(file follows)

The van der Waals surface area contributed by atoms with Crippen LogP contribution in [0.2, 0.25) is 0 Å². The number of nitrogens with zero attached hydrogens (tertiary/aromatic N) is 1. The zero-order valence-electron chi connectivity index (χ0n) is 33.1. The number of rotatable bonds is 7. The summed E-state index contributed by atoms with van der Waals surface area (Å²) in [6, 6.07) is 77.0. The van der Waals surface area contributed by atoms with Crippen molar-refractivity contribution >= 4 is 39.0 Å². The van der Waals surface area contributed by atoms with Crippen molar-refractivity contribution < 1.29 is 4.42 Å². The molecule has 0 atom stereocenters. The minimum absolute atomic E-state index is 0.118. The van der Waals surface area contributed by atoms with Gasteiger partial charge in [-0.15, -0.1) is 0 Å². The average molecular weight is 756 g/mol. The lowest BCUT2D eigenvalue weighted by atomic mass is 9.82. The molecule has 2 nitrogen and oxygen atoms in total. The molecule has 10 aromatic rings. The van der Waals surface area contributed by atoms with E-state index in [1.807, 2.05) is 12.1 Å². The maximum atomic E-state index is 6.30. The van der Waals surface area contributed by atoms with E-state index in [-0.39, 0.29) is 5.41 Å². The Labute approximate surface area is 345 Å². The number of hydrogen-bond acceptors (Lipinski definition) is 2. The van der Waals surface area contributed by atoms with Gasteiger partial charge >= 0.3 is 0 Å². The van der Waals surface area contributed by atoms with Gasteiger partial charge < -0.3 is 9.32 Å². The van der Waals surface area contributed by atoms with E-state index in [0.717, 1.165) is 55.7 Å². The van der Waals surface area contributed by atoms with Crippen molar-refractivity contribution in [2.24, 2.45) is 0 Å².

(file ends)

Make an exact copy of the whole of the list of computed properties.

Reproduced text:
The van der Waals surface area contributed by atoms with Crippen LogP contribution in [0.2, 0.25) is 0 Å². The number of nitrogens with zero attached hydrogens (tertiary/aromatic N) is 1. The zero-order valence-electron chi connectivity index (χ0n) is 33.1. The number of rotatable bonds is 7. The summed E-state index contributed by atoms with van der Waals surface area (Å²) in [6, 6.07) is 77.0. The van der Waals surface area contributed by atoms with Crippen molar-refractivity contribution >= 4 is 39.0 Å². The van der Waals surface area contributed by atoms with Crippen molar-refractivity contribution < 1.29 is 4.42 Å². The molecule has 0 atom stereocenters. The minimum absolute atomic E-state index is 0.118. The van der Waals surface area contributed by atoms with Gasteiger partial charge in [-0.15, -0.1) is 0 Å². The average molecular weight is 756 g/mol. The lowest BCUT2D eigenvalue weighted by atomic mass is 9.82. The molecule has 2 nitrogen and oxygen atoms in total. The molecule has 10 aromatic rings. The van der Waals surface area contributed by atoms with E-state index in [1.807, 2.05) is 12.1 Å². The maximum atomic E-state index is 6.30. The van der Waals surface area contributed by atoms with E-state index in [-0.39, 0.29) is 5.41 Å². The Labute approximate surface area is 345 Å². The number of hydrogen-bond acceptors (Lipinski definition) is 2. The van der Waals surface area contributed by atoms with Gasteiger partial charge >= 0.3 is 0 Å². The van der Waals surface area contributed by atoms with Gasteiger partial charge < -0.3 is 9.32 Å². The van der Waals surface area contributed by atoms with E-state index in [0.717, 1.165) is 55.7 Å². The van der Waals surface area contributed by atoms with Crippen molar-refractivity contribution in [2.24, 2.45) is 0 Å².